Ivanka Trump on her e-mails: there is "no equivalence" with Hillary Clinton


Of course, Ivanka Trump says that her emails are not a big deal.

The first girl blinked last week when the Washington Post announced it had used a personal email account to communicate about government affairs last year. But in an interview with ABC Hello America aired on Wednesday, Trump said that there was "no equivalence" between his shares and Hillary Clinton, who, as a secretary of state, was using a private mail server. She added that President Donald Trump and his followers often use Clinton's e-mails to not apply to her.

This is what Trump said when ABC's Deborah Roberts asked her about her use of email and comparisons with Clinton:

There is really no equivalence. All my e-mails concerning any form of government work, which mainly concerned planning and logistics, and the management of the fact that I have a personal and professional life, are all part of public records. They are all stored on the White House system. So, everything has been preserved, everything has been archived, there is no equivalence between the two.

When Roberts responded by saying that some people saw his actions and Clinton's actions as identical, the president's eldest daughter insisted they did not do it.

"The fact is, we all have private e-mails and personal e-mails to coordinate with our family. We all receive content for these emails and nothing forbids the use of private emails as long as they are archived and as long as there is nothing classified. , Said Trump.

Ivanka Trump was also indirectly affected in Clinton, claiming that she had no "intention to bypass" the White House's messaging system and that she had not indulged in "massive deletions" after the publication of a summons to appear.

As PolitiFact explains, in 2015, an employee removed 33,000 emails from Clinton a few weeks after the Benghazi committee issued a subpoena asking him to receive emails relating to the 2012 attack. in Libya, after realizing that he had asked for it in 2014 and had not done so. The FBI has found no evidence that emails have been deliberately deleted to bypass the subpoena.

"So, the idea of" locking it "does not concern you?" Roberts asked.

"No," said Trump, laughing.

Democrats in the House have announced plans to investigate the use of Trump's e-mail when they win a majority in Congress next year. As the New York Times notes last year, members of Congress launched a bipartisan investigation into the use of private email by many White House officials, including Ivanka Trump's husband, Jared Kushner. But they did not go very far.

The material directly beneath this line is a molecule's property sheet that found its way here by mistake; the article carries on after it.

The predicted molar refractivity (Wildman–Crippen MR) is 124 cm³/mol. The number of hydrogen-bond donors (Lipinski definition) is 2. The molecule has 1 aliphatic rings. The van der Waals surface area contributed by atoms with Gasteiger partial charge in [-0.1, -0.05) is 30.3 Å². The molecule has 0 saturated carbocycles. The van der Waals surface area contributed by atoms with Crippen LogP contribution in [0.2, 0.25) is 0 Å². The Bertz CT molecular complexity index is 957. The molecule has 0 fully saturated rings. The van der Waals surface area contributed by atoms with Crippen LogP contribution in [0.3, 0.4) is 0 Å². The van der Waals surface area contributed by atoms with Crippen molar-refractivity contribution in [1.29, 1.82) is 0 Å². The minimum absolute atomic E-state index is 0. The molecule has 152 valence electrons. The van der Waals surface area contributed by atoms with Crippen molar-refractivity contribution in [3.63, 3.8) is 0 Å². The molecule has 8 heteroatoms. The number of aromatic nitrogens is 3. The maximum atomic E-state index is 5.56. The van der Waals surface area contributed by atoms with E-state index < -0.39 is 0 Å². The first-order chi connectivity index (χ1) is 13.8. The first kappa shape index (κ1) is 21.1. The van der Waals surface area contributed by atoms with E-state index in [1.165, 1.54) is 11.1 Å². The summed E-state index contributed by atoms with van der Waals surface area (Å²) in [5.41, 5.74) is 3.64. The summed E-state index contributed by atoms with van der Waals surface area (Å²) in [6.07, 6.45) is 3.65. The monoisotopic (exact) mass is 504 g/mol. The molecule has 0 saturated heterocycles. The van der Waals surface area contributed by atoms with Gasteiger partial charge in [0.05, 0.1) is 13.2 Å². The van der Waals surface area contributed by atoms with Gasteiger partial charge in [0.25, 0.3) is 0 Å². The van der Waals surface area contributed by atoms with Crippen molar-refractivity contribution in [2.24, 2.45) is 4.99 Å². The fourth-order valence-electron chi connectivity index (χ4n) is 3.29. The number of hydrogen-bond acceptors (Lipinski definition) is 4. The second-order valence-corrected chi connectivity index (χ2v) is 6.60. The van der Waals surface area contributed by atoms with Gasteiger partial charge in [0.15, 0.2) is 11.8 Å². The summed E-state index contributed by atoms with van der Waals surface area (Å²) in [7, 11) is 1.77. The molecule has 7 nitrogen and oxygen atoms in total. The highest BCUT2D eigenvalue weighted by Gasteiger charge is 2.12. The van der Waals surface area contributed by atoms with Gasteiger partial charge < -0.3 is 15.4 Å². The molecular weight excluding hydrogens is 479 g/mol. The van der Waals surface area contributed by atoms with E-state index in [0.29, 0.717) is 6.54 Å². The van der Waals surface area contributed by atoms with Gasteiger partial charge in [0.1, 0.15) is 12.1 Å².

Ivanka's emails are probably not a big deal. But then the question is, were Hillary Clinton?

The use of email by Clinton was a central point in the 2016 elections.

Even after FBI director James Comey said in July 2016 that no charges would be laid against Clinton for his use of a private messaging server as a secretary of state (although which he described as "extremely carefree"), the case often dominated the news. cycle. Trump and his allies invoked it during the election campaign and, even after the elections, this continues to be a major element of Fox News.

A study done earlier this year on the Times' election coverage revealed that in the space of only six days during the last stage of the 2016 campaign, the Times had published as many articles cover on Clinton's emails that they had sent on all political issues gathered over the course of 69 days. before the elections.

Matt Yglesias of Vox in 2016, just before the elections, wrote that the Clinton email scandal was a "bullshit story" that dominated the campaign, including when, in the last days of the campaign, Comey announced his reopening, then closed, the email probe:

This is unfortunate because emailgate, like so many pseudo-Clinton scandals before him, is bullshit. The real scandal here is the way in which a modestly modest story dominated the US presidential election – much bigger crushing stories, giving the American people a completely skewed impression of one of the two nominees and creating a space for the FBI to intervene in the election in favor of his seemingly preferred candidate in a dangerous way.

Ivanka Trump may well be right not to take full advantage of her emails. Maybe we should not have done too much Clinton, either.


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